The backstory as to how Jiang Shan ended up on the 2001 championship podium also hints at the stress Li endured when still yoked to the state sports machine. For four years, Li and Jiang played mixed doubles for the Hubei provincial team, and they were a highly successful pair. Yet as their romance bloomed, team officials made the abrupt decision to split the pair up. According to Li’s memoir, they did not know about the break-up until a match draw was published. Upset, Li negotiated with provincial sports officials, who promised that the two would be reunited at the upcoming 2001 national games. But when that tournament roster was published, the pair was still separated. Li was furious. “We are human beings,” she wrote in her autobiography, “not pieces on a chess board.”
The state-controlled press criticized Li for complaining about the mixed-doubles shake-up. One article sniffed that the Hubei provincial team had arranged the split to increase its chances of winning both gold and silver, “but Li Na has her own agenda, which is to stand on the champion’s platform with her boyfriend so they can memorialize their love.” Instead, Jiang and his partner won gold, while Li got a bronze and a slap. “Neither one of us got happiness [from the tournament],” she recalled. “Our hearts grew colder.”
The pair stayed together romantically, despite official prohibitions on state athletes dating each other — or dating at all. After the national games, “when my mood was very terrible,” Li engaged in a small act of rebellion. She got a tattoo of a heart and a rose on her chest. Tattoos, unsurprisingly, were not welcomed in China’s rigid state sports system. Li was again mocked by the Chinese press. But she didn’t care. “The tattoo made me move away from the unhappiness of the national games for a while,” she recalled in her memoir. Not long thereafter, beset by stress and health problems, she quit tennis altogether and went off to university with Jiang. “At last,” she wrote, “I made my decision that I would leave that place of sorrow.”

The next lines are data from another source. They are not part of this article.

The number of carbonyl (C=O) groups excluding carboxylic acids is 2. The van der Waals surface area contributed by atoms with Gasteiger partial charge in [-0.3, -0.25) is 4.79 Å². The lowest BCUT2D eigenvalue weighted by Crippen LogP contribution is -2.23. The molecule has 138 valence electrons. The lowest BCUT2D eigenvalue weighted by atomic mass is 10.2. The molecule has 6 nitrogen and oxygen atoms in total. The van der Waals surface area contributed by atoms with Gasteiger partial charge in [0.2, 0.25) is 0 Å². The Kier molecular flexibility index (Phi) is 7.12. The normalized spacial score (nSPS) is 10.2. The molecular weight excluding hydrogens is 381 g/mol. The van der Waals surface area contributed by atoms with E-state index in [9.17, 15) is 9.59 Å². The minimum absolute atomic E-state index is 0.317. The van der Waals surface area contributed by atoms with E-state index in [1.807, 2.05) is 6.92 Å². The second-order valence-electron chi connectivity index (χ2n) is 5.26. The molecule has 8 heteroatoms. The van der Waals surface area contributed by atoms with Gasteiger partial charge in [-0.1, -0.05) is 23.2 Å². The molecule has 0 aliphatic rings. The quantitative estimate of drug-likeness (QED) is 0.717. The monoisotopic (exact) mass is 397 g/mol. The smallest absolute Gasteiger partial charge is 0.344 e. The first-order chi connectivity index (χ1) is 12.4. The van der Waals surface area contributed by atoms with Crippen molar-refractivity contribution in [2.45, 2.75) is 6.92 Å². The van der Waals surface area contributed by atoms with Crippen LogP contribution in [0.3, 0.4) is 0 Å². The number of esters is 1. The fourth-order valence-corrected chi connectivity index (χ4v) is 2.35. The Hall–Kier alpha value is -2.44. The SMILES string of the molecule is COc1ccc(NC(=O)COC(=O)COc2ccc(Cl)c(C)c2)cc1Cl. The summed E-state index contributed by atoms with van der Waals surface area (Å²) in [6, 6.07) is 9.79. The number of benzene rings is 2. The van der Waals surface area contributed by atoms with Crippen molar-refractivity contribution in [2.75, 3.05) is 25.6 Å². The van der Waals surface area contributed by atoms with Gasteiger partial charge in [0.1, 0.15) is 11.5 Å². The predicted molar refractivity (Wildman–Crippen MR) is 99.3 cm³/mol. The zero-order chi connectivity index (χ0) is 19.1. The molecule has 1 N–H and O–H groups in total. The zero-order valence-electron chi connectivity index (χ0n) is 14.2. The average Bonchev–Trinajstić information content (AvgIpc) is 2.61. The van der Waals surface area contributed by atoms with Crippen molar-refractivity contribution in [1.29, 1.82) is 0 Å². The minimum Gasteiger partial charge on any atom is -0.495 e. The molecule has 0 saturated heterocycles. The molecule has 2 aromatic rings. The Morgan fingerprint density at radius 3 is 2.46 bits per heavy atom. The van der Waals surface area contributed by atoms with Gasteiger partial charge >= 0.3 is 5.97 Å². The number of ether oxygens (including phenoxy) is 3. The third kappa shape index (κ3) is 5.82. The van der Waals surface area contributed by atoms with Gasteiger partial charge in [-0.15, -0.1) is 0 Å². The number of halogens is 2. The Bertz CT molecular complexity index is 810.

In 2004, Li did return to tennis. But she began to set her own terms and broke free of the state in 2008. She is now ranked No. 3 in the world. The 31-year-old’s sense of humor and dazzling smile have turned her into an international crowd favorite—the very antithesis of the Chinese sports automaton. Both at the 2011 French Open and at this year’s Australian Open, she praised her husband and others for their support but declined to thank China. Official media still took it upon themselves to congratulate the state’s cultivation of a tennis champion. After Li returned from Melbourne to her home city of Wuhan, Hubei provincial bigwigs ambushed her at the airport and presented her with an awards check for 800,000 yuan (or more than $130,000). She accepted the money with a grim face.
But even as the state still clings to Li, many of her fans rejoice in her ability to control her own fate and flourish. One Chinese columnist even saw in Li’s Grand Slam dominance proof that the state athletic factory has outlived its usefulness. The victory at the Australian Open, the columnist wrote, was “a slap in the face of the outdated sports system.” A slap, indeed.
—with reporting by Chengcheng Jiang